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:-[] 3 Celts & Company • BLACK WATCH "Independent Highland Companies"

The first Independent Companies (then known as the 'Kings Guard') are generally regarded to have been formed after the Union of the Crowns in 1603 when James VI of Scotland became James I of England. Following events of 1688, King James II of England (VII of Scotland) made a decision to secure peace throughout both the Scottish Highlands and Scottish Lowlands. The main chiefs were asked to supply a certain number of men each. By 1738 the Independent Highland Companies were known officially as 'Am Freiceadan Dubh' or Black Watch. The Independent Highland Companies took a very active part in the Jacobite rising of 1745. One of their first actions was when 600 men of the Grant, two Sutherland, Munro and Mackay companies fought in the Siege of Fort Augustus (December 1745). The fort was liberated from the Clan Fraser of Lovat, largely Jacobites.
During the Seven Years’ War a number of unidentified Independent Highland Companies were raised but were almost immediately sent south to the Scottish Lowlands or to England as new recruits and could scarcely be regarded as true Independent Companies but were more like a recruitment agency for the British Army. There were no more Independent Highland Companies formed after 1763 but from those that had been before emerged the world-famous Highland regiments during the remainder of the 18th century.

Clans: MURRAY, MENZIES, STUART, CAMPBELL, ROBERTSON, MACFARLANE, GRAHAM, GORDON, MONRO, SUTHERLAND (under GUNN), GRANT, MACKAY, MACLEOD, MACINTOSH (town of INVERNESS), MACKENZIE, MACDONALD of SLEAT, ROSS

"Independent Highland Companies." Wikipedia. [http://en.wikipedia.org/wiki/Independent_Highland_Companies]. 3 November 2013. web.

keywords[x] tartan, wool, kilts, Black Watch, clan, regiments
# 5 - Black Watch - 12/13/2013 - 00:45 - - - Scotland
:-[] 3 Celts & Company • "MACKAY"

Like their MacKenzie neighbours, the MacKays of the Cape Wrath district, sometimes termed Clan Morgan after a 14th-century chief, may have been one of the tribes of Moray expelled from there for revolts in the 12th century. This powerful clan came often into dispute with others, not excluding the great Lords of the Isles. A strong section of the clan became established under these lords in Argyllshire and Galloway, and the name MacKay derives from Morgan's grandson Aodh, whose mother was a MacNeil of Gigha. MacKays or MacAys of Clan Chatten, from Inverness-shire eastward, are really of Clan MacDhai, i.e., Davidsons.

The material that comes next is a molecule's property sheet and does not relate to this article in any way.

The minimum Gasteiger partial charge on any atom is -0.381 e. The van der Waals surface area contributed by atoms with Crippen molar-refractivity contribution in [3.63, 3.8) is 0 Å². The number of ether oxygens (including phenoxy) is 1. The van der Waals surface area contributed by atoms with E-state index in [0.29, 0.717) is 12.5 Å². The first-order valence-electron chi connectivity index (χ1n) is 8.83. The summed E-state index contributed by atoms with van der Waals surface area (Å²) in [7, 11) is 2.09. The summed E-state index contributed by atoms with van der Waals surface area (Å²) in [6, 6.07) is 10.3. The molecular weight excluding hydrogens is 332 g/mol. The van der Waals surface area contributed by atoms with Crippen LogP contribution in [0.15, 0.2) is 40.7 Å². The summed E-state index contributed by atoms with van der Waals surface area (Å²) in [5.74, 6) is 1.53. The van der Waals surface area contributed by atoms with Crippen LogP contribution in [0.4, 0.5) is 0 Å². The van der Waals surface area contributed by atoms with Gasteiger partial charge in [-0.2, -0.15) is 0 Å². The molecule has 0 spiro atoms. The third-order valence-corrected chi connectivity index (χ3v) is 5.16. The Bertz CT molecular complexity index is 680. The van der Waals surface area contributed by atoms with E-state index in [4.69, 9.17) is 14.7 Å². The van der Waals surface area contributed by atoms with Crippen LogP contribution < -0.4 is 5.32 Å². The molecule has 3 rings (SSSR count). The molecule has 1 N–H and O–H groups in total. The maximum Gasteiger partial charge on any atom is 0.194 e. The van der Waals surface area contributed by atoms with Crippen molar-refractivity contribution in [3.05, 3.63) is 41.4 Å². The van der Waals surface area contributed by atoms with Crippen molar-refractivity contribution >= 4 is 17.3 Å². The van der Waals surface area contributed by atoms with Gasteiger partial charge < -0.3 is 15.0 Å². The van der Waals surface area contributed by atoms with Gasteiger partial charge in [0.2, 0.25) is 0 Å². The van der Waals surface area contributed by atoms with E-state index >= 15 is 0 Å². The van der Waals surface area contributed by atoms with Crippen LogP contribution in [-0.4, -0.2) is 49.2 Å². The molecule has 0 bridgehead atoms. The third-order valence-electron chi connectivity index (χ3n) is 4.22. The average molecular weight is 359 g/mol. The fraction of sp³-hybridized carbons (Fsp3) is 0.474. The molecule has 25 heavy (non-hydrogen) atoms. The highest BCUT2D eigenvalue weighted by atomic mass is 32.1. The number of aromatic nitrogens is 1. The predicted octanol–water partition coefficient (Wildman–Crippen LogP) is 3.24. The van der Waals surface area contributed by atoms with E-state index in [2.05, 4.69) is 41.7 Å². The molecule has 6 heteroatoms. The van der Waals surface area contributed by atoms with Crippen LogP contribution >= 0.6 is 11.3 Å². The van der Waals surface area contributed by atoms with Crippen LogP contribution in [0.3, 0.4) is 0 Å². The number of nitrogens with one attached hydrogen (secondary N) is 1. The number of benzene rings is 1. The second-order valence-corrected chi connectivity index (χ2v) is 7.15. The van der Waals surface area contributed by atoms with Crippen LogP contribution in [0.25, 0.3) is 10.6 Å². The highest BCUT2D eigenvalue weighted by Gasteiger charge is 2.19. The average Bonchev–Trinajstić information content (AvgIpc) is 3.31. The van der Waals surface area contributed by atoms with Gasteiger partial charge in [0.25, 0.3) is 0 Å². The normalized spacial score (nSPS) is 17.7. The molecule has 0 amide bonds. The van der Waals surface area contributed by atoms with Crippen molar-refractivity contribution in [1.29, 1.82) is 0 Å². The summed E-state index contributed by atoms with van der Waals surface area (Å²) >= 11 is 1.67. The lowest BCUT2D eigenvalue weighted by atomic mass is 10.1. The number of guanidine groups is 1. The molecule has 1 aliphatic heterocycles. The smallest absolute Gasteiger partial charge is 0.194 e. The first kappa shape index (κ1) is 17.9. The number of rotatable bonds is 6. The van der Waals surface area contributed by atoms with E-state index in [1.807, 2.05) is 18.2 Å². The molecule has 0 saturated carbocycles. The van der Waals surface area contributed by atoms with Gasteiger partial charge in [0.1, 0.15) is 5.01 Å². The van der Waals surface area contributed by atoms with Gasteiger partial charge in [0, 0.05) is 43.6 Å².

Clan MacKay devoted much zeal to the Protestant Reformation. Two thousand of them crossed the North Sea to serve that cause in the Thirty-Years' War and Charles I raised their Chief to Lord Dreay, yet their grandsons' religious mistrust of the Stewarts made them one of the anti-Jacobite clans.

Septs: ALLAN, BAIN, BAYNE, KAY, KEY, MACALLAN, MACBAIN, MACCAA, MACCAW, MACCAY, MACGAA, MACGAW, MACGEE, MACGHEE, MACGHIE, MACKEE, MACKIE, MACPHAIL, MACQUE, MACQUEY, MACQUOID, MACVAIL, MACVAIN, MACVANE, MORGAN, NEILSON, NELSON, PAUL, POLE, POLESON, POLSON, REAY, SCOBIE, WILLIAMSON

"MACKAY." Scots Kith and Kin and Illustrated Map Revised Second Edition. Edinburgh, SCOT: Clan House, c.1970. p.70. Print.

keywords[x] tartan, wool, kilts, MacKay, Independent Companies, clan, septs
# 4 - MacKay - 12/07/2013 - 04:31 - - - Scotland

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